The first time I attended, in 2001, SXSW struck me as a perfectly respectable, if hardly groundbreaking, regional affair. The best movies that year were ones that had already established their bona fides at other festivals, like Memento and Amores Perros; the films that premiered at SXSW were the sort of Texas-made, DIY efforts that would be remembered only by their creators’ close relatives. And while SXSW had its share of discoveries in the ensuing years, such as the documentaries Spellbound (2002) and Bush’s Brain (2004), these incidental pleasures were offset by the preposterous, cooler-than-thou enthusiasm of the audiences. Film festivals are notoriously artificial environments, where attendees are prone to cheer for even the most obviously fledgling artists. But at SXSW the cheerleading seemed to turn into a bizarre frenzy, a run-amok conviction that because a film was screening there, it had to be genius. The list of long-since-forgotten movies I’ve watched over the years at SXSW that were embraced by festival audiences as the next indie landmark— CQ, Observe and Report, Elvis and Anabelle, The Lookout—is endless.
Yet for all its frustrations and self-regard, SXSW slowly started to find a voice. In the mid-2000’s, the festival—then produced by Matt Dentler—began programming a series of low-budget dramedies, directed by the likes of Andrew Bujalski ( Mutual Appreciation), Joe Swanberg ( LOL), and Aaron Katz ( Quiet City). Frankly, I find most of these films, which often feature angst-ridden post-collegiates nattering for ninety minutes, largely unwatchable. But love them or hate them, there was no denying that SXSW had helped birth a new film movement—known as mumblecore—and asserted a vision of what the post–Rodriguez/Tarantino/Linklater generation of American independent moviemaking might look like.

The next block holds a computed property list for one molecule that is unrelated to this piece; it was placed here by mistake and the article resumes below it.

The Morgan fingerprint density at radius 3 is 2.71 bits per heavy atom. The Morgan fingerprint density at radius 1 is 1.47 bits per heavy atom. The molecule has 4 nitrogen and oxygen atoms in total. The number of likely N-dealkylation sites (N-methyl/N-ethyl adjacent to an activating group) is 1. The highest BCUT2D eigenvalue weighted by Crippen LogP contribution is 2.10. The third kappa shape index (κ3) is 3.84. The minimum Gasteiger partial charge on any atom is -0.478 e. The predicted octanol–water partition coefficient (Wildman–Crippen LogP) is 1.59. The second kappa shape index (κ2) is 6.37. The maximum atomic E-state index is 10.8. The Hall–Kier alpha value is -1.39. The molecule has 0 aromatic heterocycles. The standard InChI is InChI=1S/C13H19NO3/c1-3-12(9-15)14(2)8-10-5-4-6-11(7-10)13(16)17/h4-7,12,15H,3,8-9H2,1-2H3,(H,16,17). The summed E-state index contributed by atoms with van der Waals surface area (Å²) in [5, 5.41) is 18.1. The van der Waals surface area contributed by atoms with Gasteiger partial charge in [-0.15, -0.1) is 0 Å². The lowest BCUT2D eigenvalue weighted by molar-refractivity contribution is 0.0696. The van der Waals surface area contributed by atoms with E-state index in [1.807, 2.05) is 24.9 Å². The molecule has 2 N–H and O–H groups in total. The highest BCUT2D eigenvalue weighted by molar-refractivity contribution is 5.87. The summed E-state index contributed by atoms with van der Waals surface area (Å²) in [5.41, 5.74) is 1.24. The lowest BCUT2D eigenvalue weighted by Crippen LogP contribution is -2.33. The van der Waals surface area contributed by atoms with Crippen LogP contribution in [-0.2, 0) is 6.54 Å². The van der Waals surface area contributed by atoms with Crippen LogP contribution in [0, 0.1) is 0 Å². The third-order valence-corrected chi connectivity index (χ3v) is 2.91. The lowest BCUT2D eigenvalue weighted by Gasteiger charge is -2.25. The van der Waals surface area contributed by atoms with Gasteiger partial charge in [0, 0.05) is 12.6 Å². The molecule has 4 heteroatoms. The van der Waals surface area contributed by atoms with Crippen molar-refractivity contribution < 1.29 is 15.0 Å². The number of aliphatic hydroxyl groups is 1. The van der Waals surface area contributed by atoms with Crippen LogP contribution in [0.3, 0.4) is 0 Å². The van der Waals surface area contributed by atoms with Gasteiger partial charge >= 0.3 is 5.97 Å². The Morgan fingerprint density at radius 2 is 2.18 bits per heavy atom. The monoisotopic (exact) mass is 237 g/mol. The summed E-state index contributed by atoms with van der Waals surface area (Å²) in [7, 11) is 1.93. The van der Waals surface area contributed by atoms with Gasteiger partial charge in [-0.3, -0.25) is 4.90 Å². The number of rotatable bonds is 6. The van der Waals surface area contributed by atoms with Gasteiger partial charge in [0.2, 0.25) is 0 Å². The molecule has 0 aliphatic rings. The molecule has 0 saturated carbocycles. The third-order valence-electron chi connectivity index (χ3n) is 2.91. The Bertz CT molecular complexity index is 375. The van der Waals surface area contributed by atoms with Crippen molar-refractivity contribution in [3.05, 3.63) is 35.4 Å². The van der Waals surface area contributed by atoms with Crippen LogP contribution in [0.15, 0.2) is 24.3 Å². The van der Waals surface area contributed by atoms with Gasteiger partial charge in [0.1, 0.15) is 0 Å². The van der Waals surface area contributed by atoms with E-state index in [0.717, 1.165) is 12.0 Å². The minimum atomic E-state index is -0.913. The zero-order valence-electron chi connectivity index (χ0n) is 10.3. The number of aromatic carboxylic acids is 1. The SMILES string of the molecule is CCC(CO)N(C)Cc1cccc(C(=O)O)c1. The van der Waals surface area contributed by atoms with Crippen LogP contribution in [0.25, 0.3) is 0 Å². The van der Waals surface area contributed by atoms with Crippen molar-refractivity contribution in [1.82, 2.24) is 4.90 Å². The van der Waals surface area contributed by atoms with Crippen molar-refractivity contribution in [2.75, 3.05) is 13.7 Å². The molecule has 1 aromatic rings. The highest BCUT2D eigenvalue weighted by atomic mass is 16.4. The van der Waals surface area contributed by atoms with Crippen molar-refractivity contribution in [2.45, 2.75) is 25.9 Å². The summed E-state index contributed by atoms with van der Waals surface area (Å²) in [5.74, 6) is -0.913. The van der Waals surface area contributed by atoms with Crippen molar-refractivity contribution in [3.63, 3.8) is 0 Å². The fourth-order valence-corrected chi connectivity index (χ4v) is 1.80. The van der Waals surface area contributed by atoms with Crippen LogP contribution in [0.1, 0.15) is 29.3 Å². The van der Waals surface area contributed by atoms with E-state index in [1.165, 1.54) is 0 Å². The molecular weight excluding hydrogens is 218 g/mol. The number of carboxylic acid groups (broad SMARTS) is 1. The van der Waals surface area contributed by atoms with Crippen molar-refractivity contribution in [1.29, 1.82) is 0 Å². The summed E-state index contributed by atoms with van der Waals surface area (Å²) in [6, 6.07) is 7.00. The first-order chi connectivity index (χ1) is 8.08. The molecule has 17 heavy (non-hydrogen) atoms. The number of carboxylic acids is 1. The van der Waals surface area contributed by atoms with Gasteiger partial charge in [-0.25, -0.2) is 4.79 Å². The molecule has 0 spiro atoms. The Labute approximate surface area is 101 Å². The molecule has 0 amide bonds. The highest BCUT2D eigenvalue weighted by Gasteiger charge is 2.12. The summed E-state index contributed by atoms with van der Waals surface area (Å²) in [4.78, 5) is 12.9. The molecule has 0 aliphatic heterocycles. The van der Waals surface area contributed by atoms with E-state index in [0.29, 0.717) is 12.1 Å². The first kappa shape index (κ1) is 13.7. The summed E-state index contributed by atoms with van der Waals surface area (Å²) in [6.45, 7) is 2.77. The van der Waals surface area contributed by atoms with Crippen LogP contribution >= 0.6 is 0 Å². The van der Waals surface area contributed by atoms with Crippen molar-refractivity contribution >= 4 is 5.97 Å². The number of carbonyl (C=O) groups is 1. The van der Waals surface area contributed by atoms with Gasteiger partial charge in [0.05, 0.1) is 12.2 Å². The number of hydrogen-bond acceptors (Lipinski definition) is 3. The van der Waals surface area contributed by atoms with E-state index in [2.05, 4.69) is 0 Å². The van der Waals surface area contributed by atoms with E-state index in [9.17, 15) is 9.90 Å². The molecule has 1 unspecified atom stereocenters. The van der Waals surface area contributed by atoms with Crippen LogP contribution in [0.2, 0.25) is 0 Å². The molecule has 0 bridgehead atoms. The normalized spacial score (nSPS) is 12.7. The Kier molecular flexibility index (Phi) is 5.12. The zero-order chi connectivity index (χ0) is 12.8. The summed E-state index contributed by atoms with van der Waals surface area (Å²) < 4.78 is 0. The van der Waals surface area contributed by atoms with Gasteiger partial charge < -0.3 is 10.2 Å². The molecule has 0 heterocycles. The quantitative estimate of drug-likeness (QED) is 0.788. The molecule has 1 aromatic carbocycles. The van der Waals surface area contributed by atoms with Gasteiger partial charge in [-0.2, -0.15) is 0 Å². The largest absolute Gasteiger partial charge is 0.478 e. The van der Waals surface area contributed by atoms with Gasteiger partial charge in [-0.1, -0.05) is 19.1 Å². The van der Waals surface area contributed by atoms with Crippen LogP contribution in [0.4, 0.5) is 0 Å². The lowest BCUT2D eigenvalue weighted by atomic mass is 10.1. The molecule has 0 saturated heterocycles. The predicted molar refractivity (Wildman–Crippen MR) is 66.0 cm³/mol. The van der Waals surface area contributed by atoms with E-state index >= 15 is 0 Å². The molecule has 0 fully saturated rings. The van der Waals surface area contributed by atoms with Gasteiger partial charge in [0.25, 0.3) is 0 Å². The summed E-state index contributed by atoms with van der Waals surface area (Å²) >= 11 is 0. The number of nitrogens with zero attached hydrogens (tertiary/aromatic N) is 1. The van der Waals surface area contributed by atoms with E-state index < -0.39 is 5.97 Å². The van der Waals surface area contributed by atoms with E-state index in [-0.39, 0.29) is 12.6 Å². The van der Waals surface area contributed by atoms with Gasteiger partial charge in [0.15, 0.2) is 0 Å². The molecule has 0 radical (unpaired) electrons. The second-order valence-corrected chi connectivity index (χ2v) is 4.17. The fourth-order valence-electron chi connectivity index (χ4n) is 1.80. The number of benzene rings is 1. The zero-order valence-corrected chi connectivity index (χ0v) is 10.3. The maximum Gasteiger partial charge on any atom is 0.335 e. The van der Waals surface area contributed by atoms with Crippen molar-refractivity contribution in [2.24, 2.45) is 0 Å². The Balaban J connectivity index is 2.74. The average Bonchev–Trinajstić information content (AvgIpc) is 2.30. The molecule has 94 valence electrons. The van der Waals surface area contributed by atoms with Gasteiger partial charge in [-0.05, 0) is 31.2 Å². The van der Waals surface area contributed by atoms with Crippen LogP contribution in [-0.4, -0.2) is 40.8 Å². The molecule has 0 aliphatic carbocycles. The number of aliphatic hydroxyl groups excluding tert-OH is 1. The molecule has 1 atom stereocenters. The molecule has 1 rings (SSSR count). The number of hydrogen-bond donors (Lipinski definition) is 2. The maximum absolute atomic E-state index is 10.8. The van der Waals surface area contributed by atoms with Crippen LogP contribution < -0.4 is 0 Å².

After Janet Pierson took over from Dentler, in 2008, the lineup improved further, displaying greater global reach and more aesthetic daring. I’m not sure if SXSW is simply lucky that Sundance has overlooked some significant new works or if the current programming team has ramped up its taste level; probably it’s both. But 2009 saw St. Nick, a startlingly accomplished debut by Dallas-based director David Lowery—a movie that Sundance should be hanging its head in shame for rejecting. In 2010 the breakout was Tiny Furniture, a comedy about a drifting twentysomething, whose director, Lena Dunham, quickly became the toast of Hollywood. (She’s since gone on to create the new HBO series Girls, three episodes of which will screen at SXSW.)
Then, in 2011, everything finally seemed to come together. I saw Weekend on opening night at its mostly empty first screening, at the Alamo Drafthouse on South Lamar. (The crowds were all downtown ogling Jake Gyllenhaal at the world premiere of Duncan Jones’ Source Code.) Almost immediately afterward, buzz about the film exploded, and IFC eventually acquired distribution rights. Kill List and Undefeated were acquired during the festival, the latter at one of those all-night bidding wars for which Sundance is famous. The SXSW Film Festival had become what its music counterpart had long been known as, and what only a dozen or so film fests around the globe can claim to be: a place where a major new talent might break out.
Do I think SXSW has the power to supplant Sundance as the most important showcase for new American filmmaking? Hardly. Robert Redford’s Park City behemoth will always